“I believe that our future economy, and the creation of more jobs, will be driven by new industries that are yet to be established. Graduates will have a big role to play in their emergence and growth into industries of scale. A culture of entrepreneurship has taken hold in our universities and we are keen to do all we can to continue to build on this momentum. Universities have come together to make a commitment to entrepreneurship and agree a set of actions including collaborating together, and with others, where this will support our students, graduates and staff who are keen to be part of this exciting agenda.

“Recent studies in Scotland have shown that as a nation we suffer from a confidence gap when it comes to starting a business but education can make a big difference to attitudes and to help get people past that into business start-ups. As universities, we’re saying we’re here to help make it happen.”


Christopher McCann is a medical student at the University of Dundee. He founded his company, Snap40, whilst still at University. Snap40 is a wearable technology wristband that monitor patient information one hundred times a second and can detect very early-stage deterioration in the condition of patients. Snap40 aims to save lives, reduce unnecessary hospitalisations and lead to earlier patient discharges. Christopher is one of a fast-growing number of university students to mix the knowledge and inspiration from time spent in higher education with the support and advice that universities can offer as a springboard into entrepreneurship.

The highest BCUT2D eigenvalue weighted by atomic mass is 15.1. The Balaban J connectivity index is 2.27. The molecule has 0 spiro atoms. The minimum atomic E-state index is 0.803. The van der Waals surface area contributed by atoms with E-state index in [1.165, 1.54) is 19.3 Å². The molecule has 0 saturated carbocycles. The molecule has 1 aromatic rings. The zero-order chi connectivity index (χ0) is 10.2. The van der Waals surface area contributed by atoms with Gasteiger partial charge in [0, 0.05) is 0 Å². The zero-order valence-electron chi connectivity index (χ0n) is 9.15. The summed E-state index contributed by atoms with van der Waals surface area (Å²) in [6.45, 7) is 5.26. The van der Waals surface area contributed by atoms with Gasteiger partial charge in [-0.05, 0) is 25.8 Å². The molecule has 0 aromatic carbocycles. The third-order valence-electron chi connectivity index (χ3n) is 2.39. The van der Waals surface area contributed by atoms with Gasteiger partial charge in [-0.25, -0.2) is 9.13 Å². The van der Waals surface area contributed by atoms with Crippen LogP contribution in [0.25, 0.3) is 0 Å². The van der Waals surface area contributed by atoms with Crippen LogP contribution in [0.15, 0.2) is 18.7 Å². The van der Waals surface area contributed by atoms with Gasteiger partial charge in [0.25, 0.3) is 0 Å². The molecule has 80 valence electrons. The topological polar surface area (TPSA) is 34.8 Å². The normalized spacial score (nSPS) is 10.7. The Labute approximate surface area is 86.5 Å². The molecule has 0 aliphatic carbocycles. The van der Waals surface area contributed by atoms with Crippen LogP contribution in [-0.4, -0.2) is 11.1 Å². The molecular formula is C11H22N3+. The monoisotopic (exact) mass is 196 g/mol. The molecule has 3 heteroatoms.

Christopher McCann said:


“There’s a lot of talk about whether or not people should go to university or straight into setting up their business, but to me the two aren’t mutually exclusive. I wouldn’t have come across the idea for the wristband if I hadn’t been studying medicine. University is a great way of getting ideas, skills and experience.

“What’s been most helpful has been the support from Dundee. Staff have been really positive and allowed me to be flexible with my time.”


Angela Constance, Cabinet Secretary for Education and Lifelong Learning, said:


“The commitment by Scottish Universities to ‘Making it Happen’ ambitiously answers the challenge of Scotland CAN DO – the national platform towards becoming a world-leading entrepreneurial and innovative nation. Our universities have a crucial role to play in driving this ambition by making our young people aware of their entrepreneurial potential.

“It is important that we continue to encourage our students’ ambition and nurture their potential to start their own businesses. According to the 2015 Spin-outs UK report, Scotland continues to punch above its weight with 20% of all successful university spin-outs in the UK.”